Video creators and editors (and Image!)

Hollywood Film Cinema

Along with their static reading blog cousins, vlogs (Video Logs) have been all the rage for a few years now.  I’m sure you have seen a few.  In fact, if you have ever looked at any video on YouTube, you were likely looking at a vlog. Vlogs are often shot on phones or other minimal capture devices, then edited in a video editor.

EDITED December 2022

Up until this year, I switched between Kdenlive and Shotcut. Both are “fully free” with no paid solution — met all my requirements, and desires to support open source software.

This year I decided to evaluate Davinci Resolve. Davinci is a “free with upgrade path” solution. This does not directly meet my requirements, there seems to be much greater support with regard to training videos and help sites.

Since Video isn’t my primary job, I had to pick one and just move on. I haven’t used Kdenlive and Shotcut in over a year, and at the moment I’m happy enough with Davinci Resolve.

Back to the story…

On the surface, it sounds pretty easy.  Take a movie with your phone, upload it to your site of choice, and poof, you have a vlog.  And it really is this easy.

But sometimes you might want to get a little more fancy, add static pictures to the video, add text, edit the audio track, dub the video, launch a rocket to space… oh, wait, getting a little too ambitious here!  …. You get the idea though.  Editing may be required to get a reasonable looking vlog.

1. Criteria for the search

So then you have… what video editor are you going to use?  No problem!  Google!  

Googling Video Editor … 1.4 Million hits

Oh my that is a lot of hits!  And the worst part of it is having to download, install, and test every single one of them just to find a reasonably easy one!

There are a number of problems that you are going to encounter along the way.

a. Must be free!

First, many applications are required Paid versions, or are otherwise crippled unpaid versions with the intent of forcing you to pay for the upgrade. You really don’t want to pay for a version unless you know it is the product you want, and can do significantly more than the freely available options.  Really, there are great free versions available.  Try one of them first.  And second.  And third.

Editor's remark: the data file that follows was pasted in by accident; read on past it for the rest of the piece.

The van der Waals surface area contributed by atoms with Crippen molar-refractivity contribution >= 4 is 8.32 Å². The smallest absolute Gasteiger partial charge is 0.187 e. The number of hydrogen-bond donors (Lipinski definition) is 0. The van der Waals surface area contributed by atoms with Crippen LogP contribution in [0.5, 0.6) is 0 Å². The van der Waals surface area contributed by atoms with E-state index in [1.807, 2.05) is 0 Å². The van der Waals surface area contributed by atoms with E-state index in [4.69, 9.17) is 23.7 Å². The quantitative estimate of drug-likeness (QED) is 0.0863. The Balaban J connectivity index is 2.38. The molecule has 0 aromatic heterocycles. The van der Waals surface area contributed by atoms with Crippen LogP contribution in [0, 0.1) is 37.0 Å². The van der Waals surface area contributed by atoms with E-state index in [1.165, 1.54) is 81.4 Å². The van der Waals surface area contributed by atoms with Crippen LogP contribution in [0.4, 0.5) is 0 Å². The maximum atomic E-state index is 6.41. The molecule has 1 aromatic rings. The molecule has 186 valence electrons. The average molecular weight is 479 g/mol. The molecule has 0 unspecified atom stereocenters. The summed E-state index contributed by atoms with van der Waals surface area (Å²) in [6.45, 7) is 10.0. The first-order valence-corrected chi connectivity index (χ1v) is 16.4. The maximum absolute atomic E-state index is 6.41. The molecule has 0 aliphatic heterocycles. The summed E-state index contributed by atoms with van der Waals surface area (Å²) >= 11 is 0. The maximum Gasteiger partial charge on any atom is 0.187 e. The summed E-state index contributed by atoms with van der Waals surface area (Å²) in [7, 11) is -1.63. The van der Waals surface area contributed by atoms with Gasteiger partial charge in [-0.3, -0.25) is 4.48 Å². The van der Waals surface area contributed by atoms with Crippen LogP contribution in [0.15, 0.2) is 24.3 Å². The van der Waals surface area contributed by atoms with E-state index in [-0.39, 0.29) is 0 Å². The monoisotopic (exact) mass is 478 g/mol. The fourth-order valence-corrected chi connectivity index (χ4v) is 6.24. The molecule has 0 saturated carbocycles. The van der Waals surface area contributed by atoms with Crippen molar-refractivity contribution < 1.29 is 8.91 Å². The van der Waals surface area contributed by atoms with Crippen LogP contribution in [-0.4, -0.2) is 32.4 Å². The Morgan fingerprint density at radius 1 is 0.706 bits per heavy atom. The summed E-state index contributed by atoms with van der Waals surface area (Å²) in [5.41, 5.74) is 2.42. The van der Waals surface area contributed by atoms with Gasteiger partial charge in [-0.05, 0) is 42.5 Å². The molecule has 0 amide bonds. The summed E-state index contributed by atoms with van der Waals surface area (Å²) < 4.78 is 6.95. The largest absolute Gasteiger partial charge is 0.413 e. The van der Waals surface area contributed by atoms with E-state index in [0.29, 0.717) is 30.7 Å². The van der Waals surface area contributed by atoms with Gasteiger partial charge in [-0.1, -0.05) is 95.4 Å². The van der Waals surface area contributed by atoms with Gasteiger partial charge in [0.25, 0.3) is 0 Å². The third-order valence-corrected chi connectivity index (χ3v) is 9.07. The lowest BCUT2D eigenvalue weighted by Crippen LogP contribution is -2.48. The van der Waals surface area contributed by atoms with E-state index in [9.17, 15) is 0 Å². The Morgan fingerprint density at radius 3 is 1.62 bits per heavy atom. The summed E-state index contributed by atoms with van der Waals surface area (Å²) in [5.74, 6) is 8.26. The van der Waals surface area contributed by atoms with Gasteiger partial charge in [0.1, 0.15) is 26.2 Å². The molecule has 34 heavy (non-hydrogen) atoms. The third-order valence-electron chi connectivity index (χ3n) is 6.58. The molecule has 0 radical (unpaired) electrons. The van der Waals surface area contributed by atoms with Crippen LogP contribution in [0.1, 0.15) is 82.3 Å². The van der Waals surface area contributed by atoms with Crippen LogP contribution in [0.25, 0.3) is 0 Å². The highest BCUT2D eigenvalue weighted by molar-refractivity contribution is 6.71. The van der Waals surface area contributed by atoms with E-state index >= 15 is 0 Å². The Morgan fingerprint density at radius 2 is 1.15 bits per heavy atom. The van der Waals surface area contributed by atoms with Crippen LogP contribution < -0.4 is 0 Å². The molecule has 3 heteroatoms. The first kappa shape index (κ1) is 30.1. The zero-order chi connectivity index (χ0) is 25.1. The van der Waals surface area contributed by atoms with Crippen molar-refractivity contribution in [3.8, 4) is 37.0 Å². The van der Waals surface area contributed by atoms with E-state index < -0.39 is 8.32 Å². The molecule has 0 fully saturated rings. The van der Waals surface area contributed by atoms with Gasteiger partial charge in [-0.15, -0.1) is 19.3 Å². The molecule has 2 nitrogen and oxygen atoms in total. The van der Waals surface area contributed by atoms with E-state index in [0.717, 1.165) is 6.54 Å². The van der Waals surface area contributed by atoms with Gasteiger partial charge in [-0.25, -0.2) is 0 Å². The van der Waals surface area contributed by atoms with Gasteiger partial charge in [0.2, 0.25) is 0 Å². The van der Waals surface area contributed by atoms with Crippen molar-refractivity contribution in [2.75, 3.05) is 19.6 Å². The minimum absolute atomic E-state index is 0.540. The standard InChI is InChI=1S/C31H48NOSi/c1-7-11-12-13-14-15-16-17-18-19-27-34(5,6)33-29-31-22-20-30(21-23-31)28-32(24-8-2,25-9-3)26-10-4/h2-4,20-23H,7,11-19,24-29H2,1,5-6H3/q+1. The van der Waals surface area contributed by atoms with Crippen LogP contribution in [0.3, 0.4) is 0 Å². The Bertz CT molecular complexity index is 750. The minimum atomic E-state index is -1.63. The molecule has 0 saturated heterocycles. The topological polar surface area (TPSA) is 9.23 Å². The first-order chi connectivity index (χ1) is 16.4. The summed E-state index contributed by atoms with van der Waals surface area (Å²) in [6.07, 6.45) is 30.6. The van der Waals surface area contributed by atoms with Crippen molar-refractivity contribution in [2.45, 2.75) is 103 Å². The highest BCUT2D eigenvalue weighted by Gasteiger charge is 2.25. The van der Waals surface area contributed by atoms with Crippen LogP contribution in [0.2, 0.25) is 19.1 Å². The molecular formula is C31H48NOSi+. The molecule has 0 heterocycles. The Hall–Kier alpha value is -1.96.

b. Must be popular … and updated!

Second, the most popular applications will have regular updates, and likely have user communities that are interested in sharing with you, and you with them!  Look for a popular one that will be around for awhile.  The more popular, the more likely it will be around, and the more likely updates will be made available.

c. As “open” as possible

Third, once involved with a particular ecosystem and solution, it will be difficult or impossible to transfer your work to another platform.  Most use proprietary file formats that are not transferable between products.

d. No watermarks or “save” limitations!

Turns out that some “free” video editors are free with watermarks. You don’t want watermarks on your video! Just say no.

2. Video recommendations

Turns out there are a lot of video suites out there! Here’s what I’ve found in my video reviews.

#1 (tie) Kdenlive

Just found out about Kdenlive. Warning, as of this writing it is not appropriate for Windows users. I’ll download it into a Virtual Machine and test it soon. Kdenlive is available here (will open in new window)

From what I’ve read, Kdenlive integrates Audio and Video editing. If this works out to be true, it will be a huge step forward from OpenShot.

#1 (tie) Shotcut

Shotcut has been recommended to me by several folks. I’m just beginning to review it, but it seems to have all the fixings that are necessary for a reasonable hit at video editing.

Shotcut can be found here:

(not so much) OpenShot Video Editor

OpenShot screen capture used for educational purposes
Screen Shot review of Open Shot, captured directly off of web page

As of this writing, my number one recommendation is the Open Source (that means free!), widely used (that means lots of support!) Open Shot Video Editor (will open in new window)

One big problem I’ve encountered is audio recording and audio overlays. Audio is not as well integrated into OpenShot as I’d like. From my experience with OpenShot, Audio has to be recorded outside of the application and imported as another overlay. Real time audio editing is not available.

(mostly for YouTube) YouTube Video Maker

The Free version for YouTube Video Maker.  The free version is very capable!  I’ve used it for many videos.

3. Image recommendations

There are equally fantastic image recommendations! For jpg and “standard” images, use GIMP (GNU Image Manipulation Program). Call it GIMP, few people are going to know what the acronym stands for.

If you are creating vector graphics such as SVG files (scalable vector graphics), Inkscape is the game in town.

4. Famous last words…

Do you have a favorite?  Tell me more!  

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